Music Review // Ninetails – Quiet Confidence E.P.
Upcoming release Quiet Confidence is to be Liverpool three piece Ninetails' third E.P. release and the first since the departure of Ed Black, the band's former lead vocalist. Although a hurdle that is all too often a make or break scenario for bands, the current line up have clearly dealt with it admirably, using the energies of internal conflict and developing horizons to shape a stunning third E.P.
At first listen it's all too easy to mistake the chaotic and interweaving mediums within Quiet Confidence for mayhem, but the band's thoughtful clarity comes on slow and hits hard. Drawing upon a myriad influences, the band deliver a unique blend of guitar driven electronica, melancholic lyricism and deep, ambient rhythm.
Opening track Radiant Hex exposes itself slowly and gently in swathes of echo-laden guitar and soul before opening into wonderfully ambient two-step. When the band's songwriter Jordan Balaber tells us that the song “recounts an exorcism”, one cannot help but wonder whether it holds some enigmatic allusion to bad spirits left in the wake of Black's departure.
The bitter-sweetness of second track An Aria begins with a sense of curious suspense before delivering a simple yet emotional percussive piano hook, later embellished in a more sensationalist fashion on the guitar. An Aria leads you by the ears coyly, only to lose us inside the ethereal tapestry momentarily in the cavernous silence at the heart of the track. A brave creative decision in a modern market where impatience and urgency are so acrimoniously revered, but Ninetails grab you by the hand and pull you back into the dense second half with split-second precision.
O for Two upholds some melodic themes from its prior tracks, aligning them with airy and reverberating choral swells and delicate rhythmic sparsity. Featuring another diminutive fade in the centre of the track, this time serving as more of a pause for thought before the rhythm drives the track to the final stages of thematic and melodic deconstruction.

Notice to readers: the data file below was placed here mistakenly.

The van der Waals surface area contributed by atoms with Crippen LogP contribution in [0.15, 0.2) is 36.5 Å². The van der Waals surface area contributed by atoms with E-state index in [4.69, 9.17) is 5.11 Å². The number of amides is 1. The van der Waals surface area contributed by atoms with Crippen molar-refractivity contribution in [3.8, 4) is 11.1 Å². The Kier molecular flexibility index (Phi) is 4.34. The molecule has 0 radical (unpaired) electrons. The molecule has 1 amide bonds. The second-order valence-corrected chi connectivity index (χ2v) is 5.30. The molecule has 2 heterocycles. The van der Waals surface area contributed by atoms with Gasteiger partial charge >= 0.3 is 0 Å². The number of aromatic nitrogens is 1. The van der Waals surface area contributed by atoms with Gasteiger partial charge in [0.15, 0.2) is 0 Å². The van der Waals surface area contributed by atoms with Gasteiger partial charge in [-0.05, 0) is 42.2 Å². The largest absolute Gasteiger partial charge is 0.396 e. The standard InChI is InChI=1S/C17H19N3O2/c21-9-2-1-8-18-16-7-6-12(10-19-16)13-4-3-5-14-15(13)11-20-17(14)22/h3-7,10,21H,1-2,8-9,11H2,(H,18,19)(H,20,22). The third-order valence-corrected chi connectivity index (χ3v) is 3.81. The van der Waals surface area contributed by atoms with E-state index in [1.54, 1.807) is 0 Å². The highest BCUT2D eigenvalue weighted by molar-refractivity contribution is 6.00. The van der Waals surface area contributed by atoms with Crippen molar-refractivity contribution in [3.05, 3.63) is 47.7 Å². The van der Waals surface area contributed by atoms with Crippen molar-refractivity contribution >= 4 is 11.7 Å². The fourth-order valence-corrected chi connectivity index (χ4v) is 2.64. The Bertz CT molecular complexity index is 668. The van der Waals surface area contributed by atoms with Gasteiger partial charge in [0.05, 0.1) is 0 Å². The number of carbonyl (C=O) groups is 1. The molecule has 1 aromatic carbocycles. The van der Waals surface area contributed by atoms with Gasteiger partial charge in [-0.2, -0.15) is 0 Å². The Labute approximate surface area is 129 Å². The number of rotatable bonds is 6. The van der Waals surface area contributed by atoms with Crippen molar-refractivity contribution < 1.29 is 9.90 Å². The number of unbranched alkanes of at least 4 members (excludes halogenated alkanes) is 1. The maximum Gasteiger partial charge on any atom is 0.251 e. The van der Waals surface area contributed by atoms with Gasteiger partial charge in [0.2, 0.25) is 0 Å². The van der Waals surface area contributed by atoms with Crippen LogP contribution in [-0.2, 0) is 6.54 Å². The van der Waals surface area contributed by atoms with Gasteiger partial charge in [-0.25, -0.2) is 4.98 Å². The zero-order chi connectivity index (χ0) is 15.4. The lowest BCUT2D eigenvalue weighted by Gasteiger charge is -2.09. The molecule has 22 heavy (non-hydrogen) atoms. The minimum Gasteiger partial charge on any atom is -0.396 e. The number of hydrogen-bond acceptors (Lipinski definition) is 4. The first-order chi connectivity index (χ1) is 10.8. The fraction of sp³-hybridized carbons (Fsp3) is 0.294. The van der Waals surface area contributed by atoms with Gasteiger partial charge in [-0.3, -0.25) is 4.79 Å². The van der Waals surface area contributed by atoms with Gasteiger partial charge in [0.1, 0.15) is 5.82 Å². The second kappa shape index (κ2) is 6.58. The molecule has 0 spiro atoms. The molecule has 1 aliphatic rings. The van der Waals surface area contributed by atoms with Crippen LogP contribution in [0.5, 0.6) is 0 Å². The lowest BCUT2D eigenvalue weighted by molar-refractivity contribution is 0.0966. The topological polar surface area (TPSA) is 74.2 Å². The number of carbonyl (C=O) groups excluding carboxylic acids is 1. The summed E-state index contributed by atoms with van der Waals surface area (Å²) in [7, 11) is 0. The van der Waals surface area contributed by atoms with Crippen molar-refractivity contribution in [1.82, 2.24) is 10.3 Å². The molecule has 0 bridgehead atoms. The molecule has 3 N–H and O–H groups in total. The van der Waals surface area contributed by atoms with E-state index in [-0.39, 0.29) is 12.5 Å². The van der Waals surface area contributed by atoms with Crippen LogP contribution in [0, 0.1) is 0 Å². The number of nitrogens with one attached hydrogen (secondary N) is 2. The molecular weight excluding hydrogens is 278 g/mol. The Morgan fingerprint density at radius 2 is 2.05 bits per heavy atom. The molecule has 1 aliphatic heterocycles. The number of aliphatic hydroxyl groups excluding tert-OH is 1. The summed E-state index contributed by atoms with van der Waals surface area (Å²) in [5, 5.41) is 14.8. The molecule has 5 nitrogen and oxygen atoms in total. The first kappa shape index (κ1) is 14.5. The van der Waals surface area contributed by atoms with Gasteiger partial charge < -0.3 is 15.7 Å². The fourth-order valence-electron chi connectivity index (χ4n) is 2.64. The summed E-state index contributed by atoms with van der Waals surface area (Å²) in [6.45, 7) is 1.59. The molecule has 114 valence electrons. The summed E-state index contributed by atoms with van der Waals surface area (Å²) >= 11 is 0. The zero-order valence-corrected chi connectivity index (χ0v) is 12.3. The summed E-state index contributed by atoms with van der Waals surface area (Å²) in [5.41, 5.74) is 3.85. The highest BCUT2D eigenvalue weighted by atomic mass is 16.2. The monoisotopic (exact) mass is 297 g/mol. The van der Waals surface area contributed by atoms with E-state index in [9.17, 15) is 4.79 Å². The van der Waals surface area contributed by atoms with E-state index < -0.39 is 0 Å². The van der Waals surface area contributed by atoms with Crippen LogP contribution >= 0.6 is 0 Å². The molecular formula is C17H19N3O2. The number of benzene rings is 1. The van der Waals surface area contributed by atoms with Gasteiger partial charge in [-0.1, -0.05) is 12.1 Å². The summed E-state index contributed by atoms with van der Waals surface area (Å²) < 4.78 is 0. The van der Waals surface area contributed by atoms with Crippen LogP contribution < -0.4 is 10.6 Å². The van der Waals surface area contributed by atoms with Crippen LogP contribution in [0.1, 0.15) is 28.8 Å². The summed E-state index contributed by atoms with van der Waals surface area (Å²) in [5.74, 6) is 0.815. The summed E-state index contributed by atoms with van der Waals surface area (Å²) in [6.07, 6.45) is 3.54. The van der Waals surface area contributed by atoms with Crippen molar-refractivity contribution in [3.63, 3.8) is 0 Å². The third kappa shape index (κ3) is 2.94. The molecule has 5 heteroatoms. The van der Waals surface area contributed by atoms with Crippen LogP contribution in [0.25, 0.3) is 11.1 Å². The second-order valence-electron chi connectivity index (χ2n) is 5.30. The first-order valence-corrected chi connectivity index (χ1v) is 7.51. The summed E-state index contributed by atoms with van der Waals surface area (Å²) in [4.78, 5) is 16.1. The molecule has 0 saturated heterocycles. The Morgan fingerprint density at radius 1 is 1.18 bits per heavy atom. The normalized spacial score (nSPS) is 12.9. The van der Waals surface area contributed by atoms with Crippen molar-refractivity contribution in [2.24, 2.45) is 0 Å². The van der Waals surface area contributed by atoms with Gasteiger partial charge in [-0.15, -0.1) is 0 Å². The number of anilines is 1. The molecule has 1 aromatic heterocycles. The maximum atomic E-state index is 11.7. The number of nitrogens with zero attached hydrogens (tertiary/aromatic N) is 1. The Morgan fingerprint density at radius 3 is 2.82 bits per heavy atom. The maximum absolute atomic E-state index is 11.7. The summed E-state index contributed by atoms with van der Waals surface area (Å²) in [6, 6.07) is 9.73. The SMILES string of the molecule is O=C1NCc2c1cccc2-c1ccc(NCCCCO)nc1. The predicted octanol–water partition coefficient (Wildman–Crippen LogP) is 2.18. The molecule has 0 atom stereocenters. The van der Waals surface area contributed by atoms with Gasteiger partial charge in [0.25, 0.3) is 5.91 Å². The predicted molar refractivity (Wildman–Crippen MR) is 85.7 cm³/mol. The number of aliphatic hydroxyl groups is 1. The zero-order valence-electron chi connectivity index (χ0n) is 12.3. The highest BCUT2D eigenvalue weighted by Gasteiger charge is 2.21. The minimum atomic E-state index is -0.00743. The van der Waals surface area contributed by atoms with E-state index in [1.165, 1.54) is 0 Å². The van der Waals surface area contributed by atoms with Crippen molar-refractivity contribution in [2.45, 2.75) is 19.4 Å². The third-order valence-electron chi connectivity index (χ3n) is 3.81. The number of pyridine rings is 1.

The short two movement Quiet Confidence / Pure Utopian Moment, powered by a reserved beauty in its gentle keys is so suddenly and stunningly punctuated by gratuitous and earthshaking guitar stabs. Backed by familiarly sparse and select math-pop rhythm the track consistently fails to fall into the realm of predictability. The second movement, (drowning us in unbridled harmonies of pitch-shifted guitars and unabashed synth pads), leaving us ultimately all but a little shell-shocked by its end.
Fortunately then perhaps Hopelessly Devoted brings us, in its emergence at least, back into the light of the familiar with a welcome quietness and some beautifully highlighted guitar work. Before one has time to settle however, Ninetails smack us with layer upon layer of adventurous melody-smithing. Otherworldly vocorded vocals, chilling, descending piano attacks and unifying horns undulate in a truly unadulterated fashion before allowing you, finally, to surface for air.
Sinn Djinn closes the E.P. in an almost post-coital embrace of both warm and visceral harmonies wrapped in heartache juxtaposition. Rising and falling in the records welcoming and unpredictable style, the track is an evocative and primal example of Ninetails' musical flexibility.
Quiet Confidence, delivers exactly what it says on the label, other than the quiet part at some stages. A brave and exploratory endeavour that is equal parts, trip-tronica, gritty math-pop, quality bare-bones song writing and production wizardry, Ninetails ultimately deliver a polished and declarative work that should serve both themselves and their fans proudly.
Reviewed by Ash Turner.
Liverpool's own Ninetails return to crack the whip again with third EP Quiet Confidence . It is due for release in early/mid 2014.